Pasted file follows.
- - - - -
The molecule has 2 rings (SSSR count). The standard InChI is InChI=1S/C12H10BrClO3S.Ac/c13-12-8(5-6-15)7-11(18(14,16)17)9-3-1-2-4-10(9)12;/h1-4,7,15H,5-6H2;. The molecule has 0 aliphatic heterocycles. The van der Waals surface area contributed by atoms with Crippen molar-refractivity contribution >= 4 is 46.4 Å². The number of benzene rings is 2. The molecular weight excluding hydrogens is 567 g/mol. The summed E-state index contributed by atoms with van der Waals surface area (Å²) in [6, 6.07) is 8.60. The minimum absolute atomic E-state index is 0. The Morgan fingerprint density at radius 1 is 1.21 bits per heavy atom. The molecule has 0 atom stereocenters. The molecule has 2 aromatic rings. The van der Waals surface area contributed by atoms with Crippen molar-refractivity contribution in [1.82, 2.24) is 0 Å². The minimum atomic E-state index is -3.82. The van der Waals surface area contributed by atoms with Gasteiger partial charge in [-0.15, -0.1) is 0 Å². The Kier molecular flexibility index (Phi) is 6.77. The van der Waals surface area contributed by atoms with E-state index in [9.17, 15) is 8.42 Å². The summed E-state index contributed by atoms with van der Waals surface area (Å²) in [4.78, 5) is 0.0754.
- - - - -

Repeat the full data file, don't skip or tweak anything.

The molecule has 2 rings (SSSR count). The standard InChI is InChI=1S/C12H10BrClO3S.Ac/c13-12-8(5-6-15)7-11(18(14,16)17)9-3-1-2-4-10(9)12;/h1-4,7,15H,5-6H2;. The molecule has 0 aliphatic heterocycles. The van der Waals surface area contributed by atoms with Crippen molar-refractivity contribution >= 4 is 46.4 Å². The number of benzene rings is 2. The molecular weight excluding hydrogens is 567 g/mol. The summed E-state index contributed by atoms with van der Waals surface area (Å²) in [6, 6.07) is 8.60. The minimum absolute atomic E-state index is 0. The Morgan fingerprint density at radius 1 is 1.21 bits per heavy atom. The molecule has 0 atom stereocenters. The molecule has 2 aromatic rings. The van der Waals surface area contributed by atoms with Crippen molar-refractivity contribution in [1.82, 2.24) is 0 Å². The minimum atomic E-state index is -3.82. The van der Waals surface area contributed by atoms with Gasteiger partial charge in [-0.15, -0.1) is 0 Å². The Kier molecular flexibility index (Phi) is 6.77. The van der Waals surface area contributed by atoms with E-state index in [9.17, 15) is 8.42 Å². The summed E-state index contributed by atoms with van der Waals surface area (Å²) in [4.78, 5) is 0.0754.